I’m Indonesian woman, and my boyfriend is Korean. We met 1 year ago online, we have been chatting online for about 1 month and then we realized that we have some kind of feelings for each other, so he decided to come to my place in Indonesia. At that time I thought he just wants to travel and in same time wants to meet me. But then, 3 days after we have met in person we felt the same feelings and he asked me to be his girlfriend, so we still kept in contact even more seriously and then arranged to go traveling together for almost 2 weeks. The third time we met, I visited him, and the last time we met after 4 months – he came to see me in Indonesia.
Well… there’s lot of negative thought from all of my friends, they seems to doubt our relationship, since we are interracial, inter religion, too many barriers. But when he visited me where I live, I introduced him to my closest friends, and after they know him in person, they realized, he is really serious about me.
Well, the last meeting he already proposed to me, asking if i want to marry with my Korean boyfriend. At that time I thought he was teasing me, so I teased him back by answering No… but his expression looked really serious, and I found out that he was serious.
But still our family is not yet involved in this relationship; he and I have not yet had the courage to tell our family about this situation.
Currently he is staying in Australia for continuing his Master degree which takes more than 2 years to finish. I’m not a young girl anymore, I’m going 28 and he is 29/30 Korean age. I have no idea what to do with this relationship, he asked me just wait for him, but he didn’t give me any clue, what will happen after I wait for him..
So how should I ask him, to make sure this relationship is going to the right way – marriage?
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It’s easy to bring up the subject of marriage with your boyfriend. He already did it for you. He asked the question so all you need to do is change the answer. Say: “You know that question you asked me before? The answer is yes.” :)
Our friends are sometimes able to see a bad trait in our significant other which we are not because love is blinding us to it. However, it seems your friends had complaints about your boyfriend only before they met him.
I don’t have experience with Korean-Indonesian marriages, but I don’t see why it would be much different than other marriages across cultures.
It is true that different cultures, different religions and a language barrier can seem too much at times (which is precisely why we have written about all of those topics already, in relation to dating Korean men, and you can read it if you follow the links, to get more perspective). But I believe that in any relationship you need to put the other person’s needs in front of your own. And especially in these kinds of relationships. If you make his culture, his language and his religion more important than your own and (equally important!) he does the same for you, then you won’t have (m)any problems. I say this from previous personal experience: the conflict only arises if you feel the person you love, who should be respecting you, is looking down on you because of your culture or religion and making you feel like you have to defend your background and who you are.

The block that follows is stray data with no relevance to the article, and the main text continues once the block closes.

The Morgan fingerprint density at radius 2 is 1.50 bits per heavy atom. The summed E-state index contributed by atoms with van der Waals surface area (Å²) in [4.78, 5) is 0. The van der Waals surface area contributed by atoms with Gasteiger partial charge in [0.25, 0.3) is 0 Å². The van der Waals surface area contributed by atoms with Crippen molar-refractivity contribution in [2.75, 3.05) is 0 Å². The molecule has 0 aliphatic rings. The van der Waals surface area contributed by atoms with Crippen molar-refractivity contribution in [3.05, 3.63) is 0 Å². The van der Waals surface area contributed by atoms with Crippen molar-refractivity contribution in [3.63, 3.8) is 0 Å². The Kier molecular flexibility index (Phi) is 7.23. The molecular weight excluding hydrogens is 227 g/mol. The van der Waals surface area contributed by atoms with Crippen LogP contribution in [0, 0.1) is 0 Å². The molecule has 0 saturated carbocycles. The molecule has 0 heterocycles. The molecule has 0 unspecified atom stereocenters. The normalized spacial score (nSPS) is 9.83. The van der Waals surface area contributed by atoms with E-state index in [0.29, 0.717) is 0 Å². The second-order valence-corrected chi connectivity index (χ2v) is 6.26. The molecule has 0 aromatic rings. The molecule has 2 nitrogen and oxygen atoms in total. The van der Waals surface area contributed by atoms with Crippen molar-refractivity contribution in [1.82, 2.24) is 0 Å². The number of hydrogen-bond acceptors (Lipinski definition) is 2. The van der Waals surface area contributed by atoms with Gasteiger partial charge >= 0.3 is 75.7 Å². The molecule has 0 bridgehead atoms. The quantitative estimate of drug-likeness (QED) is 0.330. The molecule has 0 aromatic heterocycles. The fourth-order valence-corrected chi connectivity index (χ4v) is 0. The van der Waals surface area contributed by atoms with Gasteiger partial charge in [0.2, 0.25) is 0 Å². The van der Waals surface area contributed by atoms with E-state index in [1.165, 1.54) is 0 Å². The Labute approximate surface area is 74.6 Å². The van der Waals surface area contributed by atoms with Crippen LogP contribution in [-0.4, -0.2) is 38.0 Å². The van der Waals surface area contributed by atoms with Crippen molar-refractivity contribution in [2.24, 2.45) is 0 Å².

With Kimchi Man, I am very lucky. He always tells me Korea sucks. ^^ I know he doesn’t completely feel that way but his attitude makes me able to love him and freely like Korea without feeling that either of them is too foreign.
I think you are still young and there is no reason to rush anything. In relationships which are long distance and intercultural it is better to take things a bit slower because it takes a longer time to get to know the person. There is plenty of time to marry later. Of course, it is much more important how you feel than what I think. If you are certain he is the one, then wait for him, 2 years is not such a long time. If it is important to you that you get married as soon as possible then a man closer to your home and closer to your mindset, who you will have easier time getting to know quicker, might be a better choice.
Previously I had a question from a woman whose Korean boyfriend didn’t want to tell his parents about their relationship. She is worried that might be a sign he is not as commited as she is. Since neither you nor your boyfriend told your parents, could you share your reasons with her in the comments bellow? Maybe it will help with her Korean boyfriend problems.
How do our non-Korean readers feel? Would you marry a Korean man despite cultural differences and the distance?